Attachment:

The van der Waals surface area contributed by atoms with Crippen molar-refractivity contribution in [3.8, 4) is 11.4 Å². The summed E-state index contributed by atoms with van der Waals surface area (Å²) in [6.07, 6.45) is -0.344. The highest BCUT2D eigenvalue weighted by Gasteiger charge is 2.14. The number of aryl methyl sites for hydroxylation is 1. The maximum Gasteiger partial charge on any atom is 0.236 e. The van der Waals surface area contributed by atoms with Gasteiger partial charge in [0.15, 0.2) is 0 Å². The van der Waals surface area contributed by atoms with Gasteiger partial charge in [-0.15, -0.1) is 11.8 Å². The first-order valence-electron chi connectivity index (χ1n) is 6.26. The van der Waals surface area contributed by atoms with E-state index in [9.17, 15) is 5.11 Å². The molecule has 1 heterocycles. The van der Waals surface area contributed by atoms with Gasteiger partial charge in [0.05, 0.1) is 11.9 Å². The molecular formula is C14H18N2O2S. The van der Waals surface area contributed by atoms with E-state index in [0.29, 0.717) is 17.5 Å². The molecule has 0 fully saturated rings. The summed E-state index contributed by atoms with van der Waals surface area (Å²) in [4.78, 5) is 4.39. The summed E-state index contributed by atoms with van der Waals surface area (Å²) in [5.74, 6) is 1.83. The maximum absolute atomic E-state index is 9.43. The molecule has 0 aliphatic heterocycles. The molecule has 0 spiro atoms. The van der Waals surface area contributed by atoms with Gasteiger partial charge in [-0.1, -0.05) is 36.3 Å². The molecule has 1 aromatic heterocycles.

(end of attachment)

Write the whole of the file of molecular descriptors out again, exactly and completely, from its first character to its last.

The van der Waals surface area contributed by atoms with Crippen molar-refractivity contribution in [3.8, 4) is 11.4 Å². The summed E-state index contributed by atoms with van der Waals surface area (Å²) in [6.07, 6.45) is -0.344. The highest BCUT2D eigenvalue weighted by Gasteiger charge is 2.14. The number of aryl methyl sites for hydroxylation is 1. The maximum Gasteiger partial charge on any atom is 0.236 e. The van der Waals surface area contributed by atoms with Gasteiger partial charge in [0.15, 0.2) is 0 Å². The van der Waals surface area contributed by atoms with Gasteiger partial charge in [-0.15, -0.1) is 11.8 Å². The first-order valence-electron chi connectivity index (χ1n) is 6.26. The van der Waals surface area contributed by atoms with E-state index in [9.17, 15) is 5.11 Å². The molecule has 1 heterocycles. The van der Waals surface area contributed by atoms with Gasteiger partial charge in [0.05, 0.1) is 11.9 Å². The molecular formula is C14H18N2O2S. The van der Waals surface area contributed by atoms with E-state index in [0.29, 0.717) is 17.5 Å². The molecule has 0 fully saturated rings. The summed E-state index contributed by atoms with van der Waals surface area (Å²) in [4.78, 5) is 4.39. The summed E-state index contributed by atoms with van der Waals surface area (Å²) in [5.74, 6) is 1.83. The maximum absolute atomic E-state index is 9.43. The molecule has 0 aliphatic heterocycles. The molecule has 0 spiro atoms. The van der Waals surface area contributed by atoms with Gasteiger partial charge in [-0.1, -0.05) is 36.3 Å². The molecule has 1 aromatic heterocycles.